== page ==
It’s been a busy year. Looking back through my images I see lots of work that I haven’t had a chance to post yet, including some favorites from our September trip to Yellowstone.
Yellowstone doesn’t have many iconic views, or the kind of dramatic mountain vistas that photographers are often attracted to. But there are endless photographic opportunities – if you look. And I think it can sometimes be easier to find scenes and images that express your own vision in a place like Yellowstone, where there’s lots to photograph, but nothing is laid out for you. You have to explore and find your own path, which tends to naturally lead you in different directions than others might take.
And in Yellowstone things are constantly changing. Compelling scenes are often created by fleeting moments of light and weather combined with erupting geysers, or shifting patterns of steam and mist. That dynamic nature creates endless variety, and more room for personal interpretation.
The photograph at the top of this post was one of those fleeting moments. Firehole Lake Drive was closed this year, apparently due to deteriorating road conditions. So reaching Great Fountain Geyser, White Dome Geyser, and all the other interesting thermal features along this road required a bit of walking.
On this evening I thought Great Fountain Geyser could erupt near sunset, which would be fantastic timing. But the only sure way to find out what was happening was to make the mile-long walk out there.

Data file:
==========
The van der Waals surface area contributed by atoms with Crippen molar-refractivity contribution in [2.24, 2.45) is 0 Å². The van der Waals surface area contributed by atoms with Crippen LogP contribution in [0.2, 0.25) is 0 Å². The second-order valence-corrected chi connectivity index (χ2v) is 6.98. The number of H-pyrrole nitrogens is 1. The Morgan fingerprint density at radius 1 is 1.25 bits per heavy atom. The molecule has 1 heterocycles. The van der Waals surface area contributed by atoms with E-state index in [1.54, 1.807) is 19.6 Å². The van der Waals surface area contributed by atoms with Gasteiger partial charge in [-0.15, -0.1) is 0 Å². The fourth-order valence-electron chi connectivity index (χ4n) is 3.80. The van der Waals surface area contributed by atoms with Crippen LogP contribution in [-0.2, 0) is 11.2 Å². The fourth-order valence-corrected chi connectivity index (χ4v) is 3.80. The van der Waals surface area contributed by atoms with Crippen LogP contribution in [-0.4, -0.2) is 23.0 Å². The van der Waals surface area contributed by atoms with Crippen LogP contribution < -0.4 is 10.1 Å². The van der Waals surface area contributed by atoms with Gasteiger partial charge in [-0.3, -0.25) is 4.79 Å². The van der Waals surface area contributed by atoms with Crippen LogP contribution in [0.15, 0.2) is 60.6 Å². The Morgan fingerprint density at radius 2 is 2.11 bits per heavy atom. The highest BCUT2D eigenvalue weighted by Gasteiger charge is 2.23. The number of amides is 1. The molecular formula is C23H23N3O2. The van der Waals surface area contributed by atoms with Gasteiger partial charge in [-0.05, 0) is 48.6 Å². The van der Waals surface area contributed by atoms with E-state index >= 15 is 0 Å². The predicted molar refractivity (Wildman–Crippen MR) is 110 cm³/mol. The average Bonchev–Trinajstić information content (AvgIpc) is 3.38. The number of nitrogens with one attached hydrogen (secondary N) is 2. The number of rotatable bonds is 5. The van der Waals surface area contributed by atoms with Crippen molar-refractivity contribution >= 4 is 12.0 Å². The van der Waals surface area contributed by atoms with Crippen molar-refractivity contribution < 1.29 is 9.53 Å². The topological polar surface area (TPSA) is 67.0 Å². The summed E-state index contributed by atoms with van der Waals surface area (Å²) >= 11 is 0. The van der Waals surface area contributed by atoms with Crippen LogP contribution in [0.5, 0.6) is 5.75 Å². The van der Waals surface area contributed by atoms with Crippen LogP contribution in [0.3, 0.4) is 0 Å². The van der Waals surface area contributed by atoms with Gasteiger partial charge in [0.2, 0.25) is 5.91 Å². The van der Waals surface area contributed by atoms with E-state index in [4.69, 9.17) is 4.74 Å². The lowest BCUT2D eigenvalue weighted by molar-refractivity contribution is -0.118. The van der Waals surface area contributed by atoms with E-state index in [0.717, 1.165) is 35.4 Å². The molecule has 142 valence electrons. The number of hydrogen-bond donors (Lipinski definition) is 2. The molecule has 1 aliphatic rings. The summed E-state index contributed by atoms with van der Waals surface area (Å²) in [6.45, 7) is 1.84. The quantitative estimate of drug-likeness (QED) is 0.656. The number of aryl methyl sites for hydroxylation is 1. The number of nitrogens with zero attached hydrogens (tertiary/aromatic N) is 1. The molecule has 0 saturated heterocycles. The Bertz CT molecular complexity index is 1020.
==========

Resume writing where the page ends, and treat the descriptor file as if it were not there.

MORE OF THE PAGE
When Claudia and I arrived in the late afternoon it looked like Great Fountain had already started erupting. We found another couple there, and they confirmed that it had already erupted. But Great Fountain can erupt for a long time, in a series of bursts that gradually diminish in height. So we decided to hang around for a bit.
Soon after we arrived it started raining. There were showers and thunderstorms in the area, and one of the showers had caught us – a mile from our car. We huddled under a tree for awhile. Then as the rain eased I tried to photograph a series of bursts from the geyser, but it was difficult because the wind was blowing raindrops onto the front of my lens. And it was still overcast, so the light wasn’t great anyway.
The other couple decided to leave. Claudia and I opted to hang around for a bit, even though more rain seemed likely.
After awhile the clouds started to break up a little. Then eventually the whole sky lit up as the orange ball of the sun appeared through the clouds behind the geyser. It wasn’t erupting at that point, but the beautiful, terraced pool around it was full, steam still rose from the crater, and that was enough.
You’ll find a few more images from Yellowstone below, including other geysers, and some wildlife.
— Michael Frye
Michael Frye is a professional photographer specializing in landscapes and nature. He is the author or principal photographer of The Photographer’s Guide to Yosemite, Yosemite Meditations, Yosemite Meditations for Women, Yosemite Meditations for Adventurers, and Digital Landscape Photography: In the Footsteps of Ansel Adams and the Great Masters. He has also written three eBooks: Light & Land: Landscapes in the Digital Darkroom, Exposure for Outdoor Photography, and Landscapes in Lightroom: The Essential Step-by-Step Guide. Michael has written numerous magazine articles on the art and technique of photography, and his images have been published in over thirty countries around the world. Michael has lived either in or near Yosemite National Park since 1983, currently residing just outside the park in Mariposa, California.